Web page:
Diana Tietjens Meyers
    is Ignacio Ellacuria Chair in Normative/Social Ethics and Professor of Philosophy at Loyola University, Chicago. For many years, she was Professor of Philosophy at the Unive rsity of Connecticut, Storrs. In Spring 2003, she was the Laurie Chair in Women’s and Gender Studies at Rutgers University. She works in four main areas of philosophy – philosophy of action, feminist ethics, human rights theory, and the aesthetics of political art. Her monographs are Inalienable Rights: A Defense (1985, Columbia University Press), Self, Society, and Personal Choice (1989, Columbia University Press), Subjection and Subjectivity: Psychoanalytic Feminism and Moral Philosophy (1994, Routledge), and Gender in the Mirror: Cultural Imagery and Women’s Agency (2002, Oxford University Press; also available through Oxford Scholarship Online). Being Yourself: Essays on Identity, Action, and Social Life is a collection of her (mostly) previously published essays (2004, Rowman and Littlefield). She has edited seven collections and published many journal articles and chapters in books. She is currently editing two issues of Hypatia sponsored by FEAST and working on two books -- one about embodied agency and the other about victims' narratives and human rights.
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  2. page US_WomenInPhilosophy edited ... Christa Davis Acampora is Associate Professor of Philosophy at Hunter College and The Graduate…
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    Christa Davis Acampora is Associate Professor of Philosophy at Hunter College and The Graduate Center of the City University of New York. Her areas of specialization include moral psychology, aesthetics, and contemporary political theory. Most recent publications in these areas include Cultural Sites of Critical Insight: Philosophy, Aesthetics, and African American and Native American Women’s Writings (co-edited with Angela Cotten, 2007) and Unmaking Race, Remaking Soul: Transformative Aesthetics and the Practice of Freedom (co-edited with Angela Cotten, 2007). Formerly, she was the executive secretary of the eastern division of the U.S. Society for Women in Philosophy. She also specializes in modern European philosophy, particularly the philosophy of Friedrich Nietzsche. Currently, she is the executive editor of the Journal of Nietzsche Studies.
    Linda Martín Alcoff teaches philosophy at Hunter College and the City University of New York Graduate Center. She works primarily in continental philosophy, epistemology, feminist theory, and philosophy of race. Her books and anthologies include Feminist Epistemologies (co-edited with Elizabeth Potter, Routledge, 1993), Real Knowing: New Versions of the Coherence Theory of Knowledge (Cornell, 1996), Epistemology: The Big Questions (Blackwell: 1998), Thinking from the Underside of History (co-edited with Eduardo Mendieta, Rowman and Littlefield 2000), Identities (coedited with Eduardo Mendieta, Blackwell 2003), Singing in the Fire: Tales of Women in Philosophy (Rowman and Littlefield 2003) Visible Identities: Race, Gender and the Self (Oxford 2006), Blackwell Guide to Feminist Philosophy (coedited with Eva Kitta, 2006), and Identity Politics Reconsidered (coedited with Hames-Garcia, Mohanty and Moya, Palgrave 2006). She has written dozens of articles on topics concerning Foucault, sexual violence, the politics of knowledge, Latino issues, and gender and race identity.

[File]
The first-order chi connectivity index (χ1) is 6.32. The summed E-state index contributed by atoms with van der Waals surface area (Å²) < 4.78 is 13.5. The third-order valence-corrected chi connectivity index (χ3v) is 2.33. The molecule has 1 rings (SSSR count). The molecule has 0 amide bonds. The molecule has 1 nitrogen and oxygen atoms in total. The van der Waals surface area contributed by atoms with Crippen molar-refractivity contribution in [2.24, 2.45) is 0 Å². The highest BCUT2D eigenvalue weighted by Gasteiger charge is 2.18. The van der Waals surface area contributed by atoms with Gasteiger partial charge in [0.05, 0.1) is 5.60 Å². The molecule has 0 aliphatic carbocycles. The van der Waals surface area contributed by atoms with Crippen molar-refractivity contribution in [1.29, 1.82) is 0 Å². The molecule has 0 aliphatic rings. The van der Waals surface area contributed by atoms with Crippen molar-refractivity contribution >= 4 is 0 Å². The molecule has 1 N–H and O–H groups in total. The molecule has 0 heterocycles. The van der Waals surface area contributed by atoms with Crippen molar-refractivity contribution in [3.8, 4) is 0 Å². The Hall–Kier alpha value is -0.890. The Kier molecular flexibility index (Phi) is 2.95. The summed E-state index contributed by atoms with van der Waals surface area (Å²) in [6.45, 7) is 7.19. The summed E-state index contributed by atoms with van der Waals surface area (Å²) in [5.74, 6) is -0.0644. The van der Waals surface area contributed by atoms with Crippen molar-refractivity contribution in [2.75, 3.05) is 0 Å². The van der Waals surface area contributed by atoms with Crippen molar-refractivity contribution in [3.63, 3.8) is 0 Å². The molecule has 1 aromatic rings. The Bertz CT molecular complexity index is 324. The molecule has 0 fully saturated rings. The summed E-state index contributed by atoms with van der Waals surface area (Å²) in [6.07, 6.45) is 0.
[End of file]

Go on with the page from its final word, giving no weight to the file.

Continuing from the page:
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    Allen is Associate Professor of Philosophy and Women'sWomen’s and Gender Studies and Chair ofParents Distinguished Research Professor in the Department of PhilosophyHumanities at Dartmouth College.College, where she has taught since 1997. She is
    Babette Babich is a philosopher of science and modern technology with an emphasis on aesthetics. A specialist in Nietzsche and Heidegger as well as Adorno, Hölderlin, Baudrillard, and Bataille, she also writes on the politics of the analytic-continental divide in philosophy as well as the status of women in philosophy. She is author of La fin de la pensée (forthcoming: Paris 2012); The Hallelujah Effect (forthcoming: Aldershot 2012); Nietzsche's Wissenschaftsphilosophie (Oxford/Bern 2010); »Eines Gottes Glück, voller Macht und Liebe« (Weimar 2009); Words in Blood, Like Flowers (Albany 2006); Nietzsche e la scienza (Milan 1996); Nietzsche’s Philosophy of Science (Albany 1994). She is also executive editor of New Nietzsche Studies.
    Alison Bailey directs the Women’s and Gender Studies Program at Illinois State University where she is also an Associate Professor in the Philosophy Department. Her research addresses issues at the intersections of feminist theory, moral and political philosophy, philosophy of race/whiteness studies, and epistemology. Her work has appeared in Hypatia, The Journal of Peace and Justice Studies, Whiteness: Feminist Philosophical Perspectives (1999), Feminist Ethics Revisited (2001), Race and Epistemologies of Ignorance (2007), and The Center Must Not Hold: White Women on the Whiteness of Philosophy (2010). She has co-edited a special issue of Hypatia on “The Reproduction of Whiteness: Race and the Regulation of the Gendered Body,” with Jacquelyn N. Zita (2007) and reader, The Feminist Philosophy Reader (2008) with Chris J. Cuomo. Her current research addresses questions of race in feminist bioethics, philosophical perspectives on Indian surrogacy, and philosophical responses to intersectionality. Her published work is available through the SSRN Web site: